Intended for healthcare professionals


Unacceptable variation in radiation doses from CT scans

BMJ 2019; 364 doi: (Published 14 January 2019) Cite this as: BMJ 2019;364:l165

Linked research

International variation in radiation dose for computed tomography examinations

  1. Peter Vock, senior consultant1
  1. 1Department of Diagnostic, Therapeutic, and Paediatric Radiology, Bern University Hospital, CH-3010 Bern, Switzerland
  1. Correspondence to: P Vock peter.vock{at}

National standards would help protect patients from unnecessary risk

Substantial variations in radiation doses from diagnostic radiological examinations have often been observed.12 While differing patient populations and non-uniform methodologies have contributed to this variation, some patients have likely been exposed to higher radiation doses than required and, thus, exposed to the health risks of ionising radiation.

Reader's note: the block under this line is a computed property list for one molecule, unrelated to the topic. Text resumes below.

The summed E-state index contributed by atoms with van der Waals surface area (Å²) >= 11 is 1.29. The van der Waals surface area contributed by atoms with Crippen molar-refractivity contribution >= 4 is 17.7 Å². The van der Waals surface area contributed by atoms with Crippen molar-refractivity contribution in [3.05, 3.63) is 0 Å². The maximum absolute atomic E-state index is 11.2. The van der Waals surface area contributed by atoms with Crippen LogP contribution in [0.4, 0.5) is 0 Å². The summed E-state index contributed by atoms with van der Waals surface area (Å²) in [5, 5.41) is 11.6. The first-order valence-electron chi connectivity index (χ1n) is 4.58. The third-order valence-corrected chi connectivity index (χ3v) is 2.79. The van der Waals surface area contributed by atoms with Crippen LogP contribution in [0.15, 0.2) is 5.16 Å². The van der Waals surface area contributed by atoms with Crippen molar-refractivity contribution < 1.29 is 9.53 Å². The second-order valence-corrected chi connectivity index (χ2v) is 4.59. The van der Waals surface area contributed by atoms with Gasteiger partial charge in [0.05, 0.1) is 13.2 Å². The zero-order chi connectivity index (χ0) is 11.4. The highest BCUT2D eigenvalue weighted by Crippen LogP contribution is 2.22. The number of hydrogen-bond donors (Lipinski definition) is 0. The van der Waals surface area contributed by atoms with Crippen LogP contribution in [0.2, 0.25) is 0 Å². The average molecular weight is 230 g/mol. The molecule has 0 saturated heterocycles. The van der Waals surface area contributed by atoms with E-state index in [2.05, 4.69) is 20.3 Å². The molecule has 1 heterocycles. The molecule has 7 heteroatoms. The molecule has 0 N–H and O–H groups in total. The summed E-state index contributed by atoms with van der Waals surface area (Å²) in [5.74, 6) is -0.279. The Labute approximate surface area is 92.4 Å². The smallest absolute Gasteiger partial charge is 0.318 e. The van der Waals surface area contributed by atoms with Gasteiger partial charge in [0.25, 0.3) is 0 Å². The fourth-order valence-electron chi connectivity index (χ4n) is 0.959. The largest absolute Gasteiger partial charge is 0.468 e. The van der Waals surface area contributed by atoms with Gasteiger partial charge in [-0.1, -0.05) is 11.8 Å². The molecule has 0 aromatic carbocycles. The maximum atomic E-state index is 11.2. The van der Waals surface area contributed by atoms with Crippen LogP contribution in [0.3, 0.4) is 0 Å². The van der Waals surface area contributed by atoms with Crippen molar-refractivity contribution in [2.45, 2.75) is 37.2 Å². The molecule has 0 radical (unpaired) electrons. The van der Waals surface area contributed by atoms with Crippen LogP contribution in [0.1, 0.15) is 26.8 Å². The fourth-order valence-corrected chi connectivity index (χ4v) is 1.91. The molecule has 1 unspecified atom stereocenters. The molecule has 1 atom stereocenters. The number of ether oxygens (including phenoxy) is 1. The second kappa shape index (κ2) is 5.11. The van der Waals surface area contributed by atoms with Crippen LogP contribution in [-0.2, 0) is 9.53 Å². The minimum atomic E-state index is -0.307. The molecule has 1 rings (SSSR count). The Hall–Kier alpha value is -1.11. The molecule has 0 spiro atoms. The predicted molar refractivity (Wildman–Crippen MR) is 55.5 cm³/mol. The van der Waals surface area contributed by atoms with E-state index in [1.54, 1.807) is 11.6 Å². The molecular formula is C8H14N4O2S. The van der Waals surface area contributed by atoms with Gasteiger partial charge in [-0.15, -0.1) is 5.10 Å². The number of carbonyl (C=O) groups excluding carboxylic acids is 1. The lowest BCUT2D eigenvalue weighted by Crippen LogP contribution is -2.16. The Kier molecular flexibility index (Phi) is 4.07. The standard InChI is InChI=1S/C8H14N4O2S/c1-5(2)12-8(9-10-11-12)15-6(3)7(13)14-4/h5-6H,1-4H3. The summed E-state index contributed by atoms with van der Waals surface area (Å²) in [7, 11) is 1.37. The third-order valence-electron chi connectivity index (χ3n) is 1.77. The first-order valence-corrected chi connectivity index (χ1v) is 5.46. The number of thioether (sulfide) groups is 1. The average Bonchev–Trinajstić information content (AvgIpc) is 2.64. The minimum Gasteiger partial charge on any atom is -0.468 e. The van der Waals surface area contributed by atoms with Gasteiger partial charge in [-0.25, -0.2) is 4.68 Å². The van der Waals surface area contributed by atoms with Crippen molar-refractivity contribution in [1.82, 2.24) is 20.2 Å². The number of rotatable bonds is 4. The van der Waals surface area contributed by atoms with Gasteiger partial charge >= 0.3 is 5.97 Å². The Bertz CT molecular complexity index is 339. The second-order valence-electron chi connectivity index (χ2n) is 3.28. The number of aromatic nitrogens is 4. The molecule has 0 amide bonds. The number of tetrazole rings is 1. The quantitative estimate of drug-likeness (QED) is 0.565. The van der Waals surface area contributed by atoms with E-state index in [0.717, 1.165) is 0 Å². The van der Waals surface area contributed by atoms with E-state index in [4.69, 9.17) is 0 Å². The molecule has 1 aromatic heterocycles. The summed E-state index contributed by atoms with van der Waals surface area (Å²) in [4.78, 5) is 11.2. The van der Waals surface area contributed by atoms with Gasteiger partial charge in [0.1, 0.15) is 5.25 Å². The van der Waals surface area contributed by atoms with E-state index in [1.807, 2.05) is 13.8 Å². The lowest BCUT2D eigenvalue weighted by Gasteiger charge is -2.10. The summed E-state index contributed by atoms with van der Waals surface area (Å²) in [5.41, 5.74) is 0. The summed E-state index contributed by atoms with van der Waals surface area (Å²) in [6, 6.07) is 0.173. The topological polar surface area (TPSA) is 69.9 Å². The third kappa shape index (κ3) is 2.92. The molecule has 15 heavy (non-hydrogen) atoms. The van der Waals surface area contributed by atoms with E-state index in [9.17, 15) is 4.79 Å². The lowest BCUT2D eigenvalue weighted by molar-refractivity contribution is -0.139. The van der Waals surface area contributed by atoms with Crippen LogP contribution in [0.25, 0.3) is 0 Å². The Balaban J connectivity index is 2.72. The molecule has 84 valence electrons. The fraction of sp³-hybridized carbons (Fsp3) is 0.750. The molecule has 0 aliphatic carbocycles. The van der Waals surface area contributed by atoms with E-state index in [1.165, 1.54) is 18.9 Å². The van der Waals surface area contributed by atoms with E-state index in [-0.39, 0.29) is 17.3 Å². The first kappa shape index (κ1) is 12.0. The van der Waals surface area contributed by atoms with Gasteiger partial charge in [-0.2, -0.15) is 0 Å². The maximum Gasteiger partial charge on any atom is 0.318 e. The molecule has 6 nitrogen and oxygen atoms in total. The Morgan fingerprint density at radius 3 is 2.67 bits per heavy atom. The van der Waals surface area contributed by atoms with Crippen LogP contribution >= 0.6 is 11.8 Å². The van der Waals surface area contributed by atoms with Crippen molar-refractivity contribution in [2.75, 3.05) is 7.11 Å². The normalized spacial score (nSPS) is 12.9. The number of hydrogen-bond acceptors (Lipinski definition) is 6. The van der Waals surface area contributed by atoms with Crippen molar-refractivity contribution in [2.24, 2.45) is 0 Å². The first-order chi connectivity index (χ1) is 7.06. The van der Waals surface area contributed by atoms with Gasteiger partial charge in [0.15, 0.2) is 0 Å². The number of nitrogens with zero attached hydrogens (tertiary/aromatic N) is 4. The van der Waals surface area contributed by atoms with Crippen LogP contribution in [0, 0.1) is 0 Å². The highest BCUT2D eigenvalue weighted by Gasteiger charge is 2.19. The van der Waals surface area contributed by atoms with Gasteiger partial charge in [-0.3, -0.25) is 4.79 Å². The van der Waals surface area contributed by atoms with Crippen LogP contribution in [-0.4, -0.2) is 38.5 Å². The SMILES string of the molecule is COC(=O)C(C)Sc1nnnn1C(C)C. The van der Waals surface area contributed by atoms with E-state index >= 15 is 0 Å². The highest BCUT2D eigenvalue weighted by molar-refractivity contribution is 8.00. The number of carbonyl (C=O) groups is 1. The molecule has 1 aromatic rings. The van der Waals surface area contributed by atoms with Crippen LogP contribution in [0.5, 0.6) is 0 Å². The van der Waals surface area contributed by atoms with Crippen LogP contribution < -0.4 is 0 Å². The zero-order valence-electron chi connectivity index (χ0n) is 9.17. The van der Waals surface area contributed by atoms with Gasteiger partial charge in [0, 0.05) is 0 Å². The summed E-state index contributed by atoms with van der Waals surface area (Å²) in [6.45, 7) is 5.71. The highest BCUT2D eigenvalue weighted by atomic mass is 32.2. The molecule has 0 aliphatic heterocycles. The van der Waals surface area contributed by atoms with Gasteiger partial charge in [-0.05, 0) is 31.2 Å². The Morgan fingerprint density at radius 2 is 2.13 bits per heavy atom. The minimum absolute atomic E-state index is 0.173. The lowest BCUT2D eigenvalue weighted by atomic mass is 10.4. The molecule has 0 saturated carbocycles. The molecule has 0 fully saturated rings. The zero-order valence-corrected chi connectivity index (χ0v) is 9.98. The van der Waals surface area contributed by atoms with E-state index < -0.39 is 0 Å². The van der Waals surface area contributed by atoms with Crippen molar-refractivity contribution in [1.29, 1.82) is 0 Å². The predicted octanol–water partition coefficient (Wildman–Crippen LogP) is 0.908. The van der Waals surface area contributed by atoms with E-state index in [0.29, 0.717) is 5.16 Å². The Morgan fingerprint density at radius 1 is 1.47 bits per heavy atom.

In a linked paper (doi:10.1136/bmj.k4718),3 Smith-Bindman and colleagues are to be commended for going beyond confirming dose variations for the most frequent computed tomography (CT) examinations, to more detailed quantification and analysis using a large database of more than two million examinations from 151 institutions in seven countries. Their study included CT imaging of the chest, abdomen, (separately or combined), and head of adult patients, and explored the contribution of patient, institutional, country, and protocol parameters in the observed variation.

Variations in radiation dose were modest when analysed by institution or machine characteristics, including patient volumes and …

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